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Just Say You’re Sorry

‘Just Say You’re Sorry’: Podcast Dissects Famed Texas Ranger’s Controversial Tactics

Our six-part podcast asks if Texas’ “serial killer whisperer” ensnared an innocent man through tactics like lying and hypnosis.

A podcast logo set atop a tan and black background. In the logo, a tan cowboy hat with a Texas Ranger badge floats in front of prison bars. Above, in all caps: "Smoke Screen" and "Just say you're sorry." Below, branding for Sony Music and The Marshall Project.

Subscribe to “Smoke Screen: Just Say You’re Sorry.”

On a winter afternoon in 2015, Larry Driskill was approached by a stranger in a cowboy hat. The man introduced himself as Texas Ranger James Holland, and said he needed help to solve a murder.

Holland didn’t just need help solving the 10-year-old cold case. Driskill was a suspect — and after less than two days, he confessed. But the mild-mannered veteran continued to insist he had no memory of killing Bobbie Sue Hill, a 29-year-old mother of five.

From his prison cell, Driskill began to wonder if Holland had manipulated him into implicating himself. He wrote letters to Marshall Project writer Maurice Chammah, who sought out the interrogation tapes. Chammah learned that beneath Holland’s growing fame as a “serial killer whisperer” was a disturbing array of investigative techniques, from lies to gaslighting to hypnosis.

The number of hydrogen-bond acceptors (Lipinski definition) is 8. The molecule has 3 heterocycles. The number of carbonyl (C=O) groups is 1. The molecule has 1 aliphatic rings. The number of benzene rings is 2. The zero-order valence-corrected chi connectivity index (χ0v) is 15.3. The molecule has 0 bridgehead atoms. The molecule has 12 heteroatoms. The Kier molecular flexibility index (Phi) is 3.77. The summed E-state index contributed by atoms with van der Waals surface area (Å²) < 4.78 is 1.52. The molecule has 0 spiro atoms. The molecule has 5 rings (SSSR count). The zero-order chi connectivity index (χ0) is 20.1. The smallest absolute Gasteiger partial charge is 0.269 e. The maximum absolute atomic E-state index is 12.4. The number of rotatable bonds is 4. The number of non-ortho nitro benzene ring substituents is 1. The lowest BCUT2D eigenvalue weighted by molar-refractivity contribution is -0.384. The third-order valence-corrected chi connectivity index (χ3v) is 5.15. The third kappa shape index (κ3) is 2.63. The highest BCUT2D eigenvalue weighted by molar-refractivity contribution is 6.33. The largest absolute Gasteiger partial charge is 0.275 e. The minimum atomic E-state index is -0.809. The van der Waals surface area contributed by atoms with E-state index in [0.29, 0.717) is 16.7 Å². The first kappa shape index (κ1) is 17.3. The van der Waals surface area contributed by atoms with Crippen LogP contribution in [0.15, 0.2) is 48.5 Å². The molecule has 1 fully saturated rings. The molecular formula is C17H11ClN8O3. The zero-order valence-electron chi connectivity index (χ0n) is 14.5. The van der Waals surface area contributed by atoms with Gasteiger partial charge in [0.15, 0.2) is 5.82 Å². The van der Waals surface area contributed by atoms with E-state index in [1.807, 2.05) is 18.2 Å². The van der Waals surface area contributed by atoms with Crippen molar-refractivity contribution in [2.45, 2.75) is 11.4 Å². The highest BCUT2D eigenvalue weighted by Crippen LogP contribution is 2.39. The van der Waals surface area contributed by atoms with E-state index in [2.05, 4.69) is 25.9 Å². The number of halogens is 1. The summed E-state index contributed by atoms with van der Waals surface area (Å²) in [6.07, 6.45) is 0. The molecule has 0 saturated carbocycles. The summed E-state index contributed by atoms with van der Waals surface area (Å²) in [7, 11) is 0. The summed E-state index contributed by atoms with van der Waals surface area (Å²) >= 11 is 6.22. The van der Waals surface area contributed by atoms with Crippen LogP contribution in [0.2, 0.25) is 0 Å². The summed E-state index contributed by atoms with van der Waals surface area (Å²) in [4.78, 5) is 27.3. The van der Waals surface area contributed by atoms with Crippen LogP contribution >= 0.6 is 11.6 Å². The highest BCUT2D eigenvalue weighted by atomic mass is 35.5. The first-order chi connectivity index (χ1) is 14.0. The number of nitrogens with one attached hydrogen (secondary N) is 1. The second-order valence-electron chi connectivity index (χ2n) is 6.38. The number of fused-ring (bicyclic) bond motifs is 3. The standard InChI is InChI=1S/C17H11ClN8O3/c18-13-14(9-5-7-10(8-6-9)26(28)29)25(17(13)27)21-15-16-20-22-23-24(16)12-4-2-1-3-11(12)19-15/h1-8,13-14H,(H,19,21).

And all of them were legal.

In “Smoke Screen: Just Say You’re Sorry,” a new podcast from The Marshall Project, Somethin’ Else, and Sony Music Entertainment, Chammah draws on his 2023 National Magazine Award-nominated story, “Anatomy of a Murder Confession,” to tell the story of Holland and Driskill’s psychological drama.

The six-part series takes listeners inside the interrogation room to explore the psychology of memory, the epic history of the Texas Rangers, and growing policy debates about how detectives interrogate suspects and solve cold cases. Chammah also wrestles with how “true-crime” podcasts treat their human subjects, from the families of murder victims to wrongly-convicted prisoners.

“Smoke Screen: Just Say You’re Sorry” debuts on May 1. Listen to new episodes each Monday, wherever you get your podcasts. The series will also be available on The Marshall Project’s website.

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Maurice Chammah Twitter Email is a staff writer whose book, “Let the Lord Sort Them: The Rise and Fall of the Death Penalty”, won the 2019 J. Anthony Lukas Work-In-Progress Book Award. A former Fulbright and H.F. Guggenheim fellow, he has reported on a range of criminal justice subjects, including jail conditions, sheriffs, wrongful convictions, and art by incarcerated people.